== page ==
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Meaning of #{ } in Ruby?

I know it is used for meta-programming, and I'm having a hard time trying to wrap my mind about what this operator is doing in the following example:

class Class
 def attr_accessor_with_history(attr_name)
    attr_name = attr_name.to_s # make sure it's a string
    attr_reader attr_name
    attr_reader attr_name+"_history"
    class_eval %Q"
        def #{attr_name}=(value)
            if !defined? @#{attr_name}_history
                @#{attr_name}_history = [@#{attr_name}]
            end
            @#{attr_name} = value
            @#{attr_name}_history << value
        end
    "
    end
end

class Foo
   attr_accessor_with_history :bar
end
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marked as duplicate by sawa, the Tin Man, DocMax, Jan Hančič, Ivaylo Strandjev Feb 3 '13 at 8:59

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4 Answers 4

up vote 2 down vote accepted

In general terms, #{...} evaluates whatever's inside of it and returns that, converted to a string with to_s. This makes it a lot easier to combine several things in a single string.

A typical example:

"There are #{n} car#{n == 1 ? '' : 's'} in the #{s}"

This is equivalent to:

"There are " + n.to_s + " car" + (n == 1 ? '' : 's').to_s + " in the " + s.to+_s

It's important to remember that the contents of the #{...} interpolation is actually a block of Ruby code and the result of it will be converted to a string before being combined.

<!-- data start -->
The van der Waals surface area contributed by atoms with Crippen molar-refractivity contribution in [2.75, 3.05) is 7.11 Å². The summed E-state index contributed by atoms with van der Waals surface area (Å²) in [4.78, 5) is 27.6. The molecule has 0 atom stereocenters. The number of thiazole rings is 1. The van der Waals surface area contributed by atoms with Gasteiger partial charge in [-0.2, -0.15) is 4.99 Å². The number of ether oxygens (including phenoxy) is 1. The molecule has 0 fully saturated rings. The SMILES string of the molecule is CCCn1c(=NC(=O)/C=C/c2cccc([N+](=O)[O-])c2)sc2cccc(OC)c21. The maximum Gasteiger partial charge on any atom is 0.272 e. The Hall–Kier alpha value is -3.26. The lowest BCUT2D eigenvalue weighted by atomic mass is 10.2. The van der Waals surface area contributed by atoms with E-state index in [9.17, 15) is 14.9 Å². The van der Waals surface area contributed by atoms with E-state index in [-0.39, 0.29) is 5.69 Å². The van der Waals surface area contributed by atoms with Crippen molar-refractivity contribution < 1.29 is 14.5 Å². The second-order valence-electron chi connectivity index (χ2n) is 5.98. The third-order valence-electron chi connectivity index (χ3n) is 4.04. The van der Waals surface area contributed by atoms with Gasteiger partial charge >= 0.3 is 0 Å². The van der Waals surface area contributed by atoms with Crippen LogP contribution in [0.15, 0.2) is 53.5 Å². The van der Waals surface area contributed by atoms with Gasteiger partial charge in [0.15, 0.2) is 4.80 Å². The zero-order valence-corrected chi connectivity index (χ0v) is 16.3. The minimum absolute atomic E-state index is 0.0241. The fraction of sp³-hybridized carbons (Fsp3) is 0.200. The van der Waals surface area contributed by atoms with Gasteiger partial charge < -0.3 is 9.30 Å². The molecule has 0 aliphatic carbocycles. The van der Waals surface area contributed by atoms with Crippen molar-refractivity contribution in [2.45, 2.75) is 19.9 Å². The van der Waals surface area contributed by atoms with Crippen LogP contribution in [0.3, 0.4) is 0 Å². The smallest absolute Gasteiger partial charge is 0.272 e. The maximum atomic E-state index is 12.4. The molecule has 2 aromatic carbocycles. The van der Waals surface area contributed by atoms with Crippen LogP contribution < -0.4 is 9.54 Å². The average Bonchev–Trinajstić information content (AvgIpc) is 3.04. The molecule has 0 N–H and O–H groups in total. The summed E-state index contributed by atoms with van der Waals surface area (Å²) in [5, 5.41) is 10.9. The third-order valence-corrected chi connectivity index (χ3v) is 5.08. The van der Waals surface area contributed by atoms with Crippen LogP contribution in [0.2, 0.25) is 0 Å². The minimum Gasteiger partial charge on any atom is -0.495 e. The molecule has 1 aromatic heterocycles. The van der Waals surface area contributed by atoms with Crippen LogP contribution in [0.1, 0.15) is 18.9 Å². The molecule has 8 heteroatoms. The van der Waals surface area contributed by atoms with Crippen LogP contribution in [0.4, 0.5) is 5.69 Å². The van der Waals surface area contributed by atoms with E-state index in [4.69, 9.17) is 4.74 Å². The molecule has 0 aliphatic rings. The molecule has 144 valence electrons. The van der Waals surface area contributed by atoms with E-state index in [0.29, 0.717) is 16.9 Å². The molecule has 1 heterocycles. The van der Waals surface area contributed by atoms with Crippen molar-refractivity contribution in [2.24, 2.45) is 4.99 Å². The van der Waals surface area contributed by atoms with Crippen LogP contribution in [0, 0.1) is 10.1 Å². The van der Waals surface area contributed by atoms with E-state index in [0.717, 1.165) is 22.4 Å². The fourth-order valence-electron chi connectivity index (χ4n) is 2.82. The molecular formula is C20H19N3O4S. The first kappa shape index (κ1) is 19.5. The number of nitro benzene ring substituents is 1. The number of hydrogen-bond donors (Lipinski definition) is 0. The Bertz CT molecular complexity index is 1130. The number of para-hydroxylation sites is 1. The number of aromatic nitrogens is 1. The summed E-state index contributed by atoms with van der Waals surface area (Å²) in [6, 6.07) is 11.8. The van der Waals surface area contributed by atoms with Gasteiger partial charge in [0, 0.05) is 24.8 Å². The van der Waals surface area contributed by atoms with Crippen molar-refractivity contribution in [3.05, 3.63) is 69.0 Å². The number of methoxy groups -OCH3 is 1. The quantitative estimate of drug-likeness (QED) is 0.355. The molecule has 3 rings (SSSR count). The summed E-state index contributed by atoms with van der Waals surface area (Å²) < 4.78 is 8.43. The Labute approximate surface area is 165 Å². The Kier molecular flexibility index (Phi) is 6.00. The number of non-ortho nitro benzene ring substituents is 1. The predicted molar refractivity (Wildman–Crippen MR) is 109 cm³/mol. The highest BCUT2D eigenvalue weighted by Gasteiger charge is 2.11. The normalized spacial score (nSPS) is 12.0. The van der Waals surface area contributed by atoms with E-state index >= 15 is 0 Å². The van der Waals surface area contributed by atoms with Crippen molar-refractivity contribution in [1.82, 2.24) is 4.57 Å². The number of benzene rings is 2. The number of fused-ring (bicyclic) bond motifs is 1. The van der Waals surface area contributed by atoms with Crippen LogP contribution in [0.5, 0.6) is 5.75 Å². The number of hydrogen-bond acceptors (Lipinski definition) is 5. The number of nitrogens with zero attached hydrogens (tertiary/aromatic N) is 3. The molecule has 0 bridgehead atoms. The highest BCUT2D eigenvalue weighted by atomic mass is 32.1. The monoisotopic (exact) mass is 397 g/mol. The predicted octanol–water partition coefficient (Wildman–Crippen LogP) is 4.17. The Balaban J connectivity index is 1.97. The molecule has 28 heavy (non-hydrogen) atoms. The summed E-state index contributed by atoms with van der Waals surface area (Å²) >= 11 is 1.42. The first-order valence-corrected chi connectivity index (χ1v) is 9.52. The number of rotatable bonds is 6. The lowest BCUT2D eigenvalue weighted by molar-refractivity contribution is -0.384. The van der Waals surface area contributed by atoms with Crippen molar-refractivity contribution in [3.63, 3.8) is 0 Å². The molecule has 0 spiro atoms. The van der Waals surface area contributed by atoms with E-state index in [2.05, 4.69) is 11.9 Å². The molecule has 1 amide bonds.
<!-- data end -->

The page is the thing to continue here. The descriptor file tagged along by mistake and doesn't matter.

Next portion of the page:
That example of meta programming is awfully lazy as instance_variable_get and instance_variable_set could've been used and eval could've been avoided. Most of the time you'll see string interpolation used to create strings, not methods or classes.

There's a more robust formatter with the String#% method:

"There are %d car%s in the %s" % [ n, (n == 1 ? '' : 's'), s ]

This can be used to add a precise number of decimal places, pad strings with spaces, and other useful things.

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#{var} does variable substitution in Ruby. For example:

var = "Hello, my name is #{name}"

The code you've posted is generating a string with the code for an accessor method for the attr_name you've passed in.

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1  
It is called variable interpolation instead of substitution.. –  texasbruce Feb 3 '13 at 2:08
    
That should be #{name} and not {#name}. –  tadman Feb 3 '13 at 2:09

It's not doing much really :D. All the red text is basically just a string. The "bla #{var} bla" part is just a nicer way of writing "bla " + var + " bla". Try it yourself in irb:

a = 10
puts "The Joker stole #{a} pies." 
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what it does is called variable interpolation.

name = "Bond"
p "The name is #{name}. James #{name}."

will output,

> "The name is Bond. James Bond."
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